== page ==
Despite the new personnel, these recordings were only a subtle departure from his previous recordings. Abetted by the security of sympathetic and committed collaborators, Trane decided to add another voice. After consideration of both trumpeter Lee Morgan and guitarist Wes Montgomery, he chose the astonishing Eric Dolphy. With his explosively personal voice on alto sax, bass clarinet and flute, electrifying virtuosity and adventurous vision, Eric had been terrifying fans, critics and musicians alike. Employing impossible intervals, scalding passion and brain-scorching intensity, Dolphy was the perfect addition to the ensemble, spurring Trane to unimaginable heights over the protests of many, including some of his own sidemen. Nevertheless, Dolphy’s presence on Trane’s wonderful final Atlantic recording, “Olé” and his startling arrangements for “Africa/Brass,” Coltrane’s s first recording for the new upstart label Impulse, proved that something original and deeply exciting was on the way.

    With Reggie Workman on bass, this devastating new quintet began to leave a trail of scorched earth, critical outrage and changed souls throughout America, culminating in a week at the New York City landmark, the Village Vanguard. In preparation for their European tour, most of the week was recorded by Impulse and is now available as “The Complete 1961 Village Vanguard Recordings,” a beautifully produced 4-CD set.

    Many recordings of the European dates have surfaced over the years - some legit, others not; some with good sound, others not - and it’s fascinating to hear the nightly development of this heavenly group. Though Dolphy stayed with Trane less than a year, his impact was extreme, pushing Trane to the furthest reaches of his unsurpassed creativity. Taking the notion of call and response to its maximum with extended solo exchanges that built into a white-hot frenzy of dervish-like fervor, this music is pure joy and totally accessible. Bizarrely, critics branded this music of love and spirituality made by a group of extremely gentle men as angry, demonic, arhythmic, chaotic and anti-jazz. Nothing could be further from the truth.

    With Jimmy Garrison taking over on bass and the departure of Dolphy in early 1962, the incarnation of one of the most potent forces in the known history of Art occurred - the classic Quartet. Working similar territory and playing many of the same compositions, the Quartet commanded both popular and critical acceptance. This was due partly to the era of the Sixties, where innovation, adventure, spiritual awareness, cultural enlightenment, ecumenism and general reassessment were the way of the day. But even more so, the sheer majesty of the music became undeniable. Although some were crushed by the sheer weight of the music’s content, everyone who heard it was touched in some deep and exceedingly meaningful way.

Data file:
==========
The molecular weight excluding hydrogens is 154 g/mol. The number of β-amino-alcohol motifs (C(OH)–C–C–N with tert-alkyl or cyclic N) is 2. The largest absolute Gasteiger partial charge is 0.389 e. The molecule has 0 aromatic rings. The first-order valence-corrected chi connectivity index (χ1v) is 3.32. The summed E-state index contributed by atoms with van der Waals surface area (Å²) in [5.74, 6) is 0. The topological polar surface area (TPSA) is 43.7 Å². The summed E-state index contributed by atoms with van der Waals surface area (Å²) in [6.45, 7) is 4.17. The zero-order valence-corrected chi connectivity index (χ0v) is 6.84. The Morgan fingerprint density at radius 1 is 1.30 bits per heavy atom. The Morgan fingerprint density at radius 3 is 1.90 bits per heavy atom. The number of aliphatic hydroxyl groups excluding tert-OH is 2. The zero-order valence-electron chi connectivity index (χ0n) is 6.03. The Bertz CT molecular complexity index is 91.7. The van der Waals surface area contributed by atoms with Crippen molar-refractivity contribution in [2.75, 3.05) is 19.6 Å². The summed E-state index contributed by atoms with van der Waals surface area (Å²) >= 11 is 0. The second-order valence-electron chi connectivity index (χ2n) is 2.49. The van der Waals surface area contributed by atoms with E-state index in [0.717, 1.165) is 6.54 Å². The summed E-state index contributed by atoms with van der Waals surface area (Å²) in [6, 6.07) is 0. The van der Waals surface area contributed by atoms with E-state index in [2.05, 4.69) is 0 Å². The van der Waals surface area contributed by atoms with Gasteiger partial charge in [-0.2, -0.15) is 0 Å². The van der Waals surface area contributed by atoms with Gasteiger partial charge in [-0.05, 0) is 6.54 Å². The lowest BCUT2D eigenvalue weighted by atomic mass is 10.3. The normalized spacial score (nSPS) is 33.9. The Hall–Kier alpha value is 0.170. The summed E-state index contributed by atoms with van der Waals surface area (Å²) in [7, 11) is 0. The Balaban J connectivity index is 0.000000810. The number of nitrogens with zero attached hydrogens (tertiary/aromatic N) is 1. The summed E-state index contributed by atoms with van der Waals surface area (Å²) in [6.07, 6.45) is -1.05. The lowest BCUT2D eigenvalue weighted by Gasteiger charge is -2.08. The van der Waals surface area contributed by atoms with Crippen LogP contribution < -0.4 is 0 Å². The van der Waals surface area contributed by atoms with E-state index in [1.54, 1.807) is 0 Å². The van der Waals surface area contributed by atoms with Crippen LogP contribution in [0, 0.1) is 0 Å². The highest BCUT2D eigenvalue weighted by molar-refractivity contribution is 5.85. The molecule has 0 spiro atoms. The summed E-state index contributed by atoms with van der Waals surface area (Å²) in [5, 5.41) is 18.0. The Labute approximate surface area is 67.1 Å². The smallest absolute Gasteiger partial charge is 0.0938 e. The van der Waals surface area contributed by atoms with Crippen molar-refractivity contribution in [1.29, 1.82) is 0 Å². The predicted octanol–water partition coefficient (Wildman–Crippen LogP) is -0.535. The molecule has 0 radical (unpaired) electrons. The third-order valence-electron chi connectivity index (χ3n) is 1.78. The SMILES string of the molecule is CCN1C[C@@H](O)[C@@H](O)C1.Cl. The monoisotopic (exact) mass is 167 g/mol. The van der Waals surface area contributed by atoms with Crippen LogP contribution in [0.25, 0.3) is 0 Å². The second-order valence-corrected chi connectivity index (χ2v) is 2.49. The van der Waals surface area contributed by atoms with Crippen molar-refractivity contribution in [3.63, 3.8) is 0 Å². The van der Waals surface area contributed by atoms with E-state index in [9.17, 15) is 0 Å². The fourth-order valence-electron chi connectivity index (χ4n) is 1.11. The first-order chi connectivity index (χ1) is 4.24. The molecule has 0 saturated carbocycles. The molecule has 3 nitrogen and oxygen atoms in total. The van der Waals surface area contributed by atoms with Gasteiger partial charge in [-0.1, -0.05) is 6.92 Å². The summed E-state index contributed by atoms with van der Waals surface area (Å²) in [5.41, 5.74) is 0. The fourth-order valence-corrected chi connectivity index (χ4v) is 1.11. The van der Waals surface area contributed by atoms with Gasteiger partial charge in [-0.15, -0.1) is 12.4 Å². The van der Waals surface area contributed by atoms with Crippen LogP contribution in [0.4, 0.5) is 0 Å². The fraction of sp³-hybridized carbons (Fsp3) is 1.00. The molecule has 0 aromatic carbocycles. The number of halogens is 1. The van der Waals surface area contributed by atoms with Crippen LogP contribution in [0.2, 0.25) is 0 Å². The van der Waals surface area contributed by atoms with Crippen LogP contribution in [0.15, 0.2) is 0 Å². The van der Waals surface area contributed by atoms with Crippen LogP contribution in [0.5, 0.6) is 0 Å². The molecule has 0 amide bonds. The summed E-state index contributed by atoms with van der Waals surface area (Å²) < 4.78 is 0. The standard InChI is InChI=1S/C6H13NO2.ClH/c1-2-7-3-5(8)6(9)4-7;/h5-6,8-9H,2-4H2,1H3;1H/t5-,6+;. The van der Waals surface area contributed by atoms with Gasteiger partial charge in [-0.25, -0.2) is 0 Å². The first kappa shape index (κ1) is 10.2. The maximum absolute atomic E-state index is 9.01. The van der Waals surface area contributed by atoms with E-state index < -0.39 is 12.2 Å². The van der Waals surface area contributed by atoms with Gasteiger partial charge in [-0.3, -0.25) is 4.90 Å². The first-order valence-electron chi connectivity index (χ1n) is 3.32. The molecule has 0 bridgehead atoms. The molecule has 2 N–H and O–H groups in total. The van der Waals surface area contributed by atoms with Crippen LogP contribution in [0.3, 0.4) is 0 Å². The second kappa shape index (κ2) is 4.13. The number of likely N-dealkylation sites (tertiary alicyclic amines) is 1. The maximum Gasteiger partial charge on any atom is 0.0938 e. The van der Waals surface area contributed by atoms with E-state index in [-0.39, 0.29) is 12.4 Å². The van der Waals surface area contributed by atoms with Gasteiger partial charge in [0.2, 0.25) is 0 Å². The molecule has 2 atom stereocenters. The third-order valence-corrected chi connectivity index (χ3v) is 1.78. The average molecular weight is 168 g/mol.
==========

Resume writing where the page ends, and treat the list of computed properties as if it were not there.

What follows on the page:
Again, as with the earlier quintet, the development of the Quartet can be traced through a series of live recordings, EVERY one (with levels, of course) a masterpiece of brilliant musicianship unparalleled power, resounding Truth and passionately indescribable joy. The immediacy and urgency of the live performances aside though, during these same years the recording studio of the great Rudy Van Gelder was permanently transformed into a cathedral through a continuing series of Impulse recording sessions.

    Including everything from the breathtakingly beautiful “Ballads” to the impossibly perfect “A Love Supreme,” along with gems like “Crescent” “Sun Ship,” “Transition” and “First Meditations”, “The Classic Quartet - Complete Impulse! Studio Recordings,” a magnificent 8-disc set is absolutely positively and unquestionably essential.

    But perfection ain’t all it’s cracked up to be. In Part 3 we will look at the Quartet experiments and Trane’s final stage, which would leave even some of his most loyal followers behind.

    George Lane

    Recommended CDs :

    A Love Supreme Giant Steps My Favorite Things Coltrane Sound Coltrane Plays the Blues Olé The Complete Africa/Brass Sessions The Complete 1961 Village Vanguard Recordings Ballads Crescent Sun Ship Transition First Meditations The Classic Quartet - Complete Impulse! Studio Recordings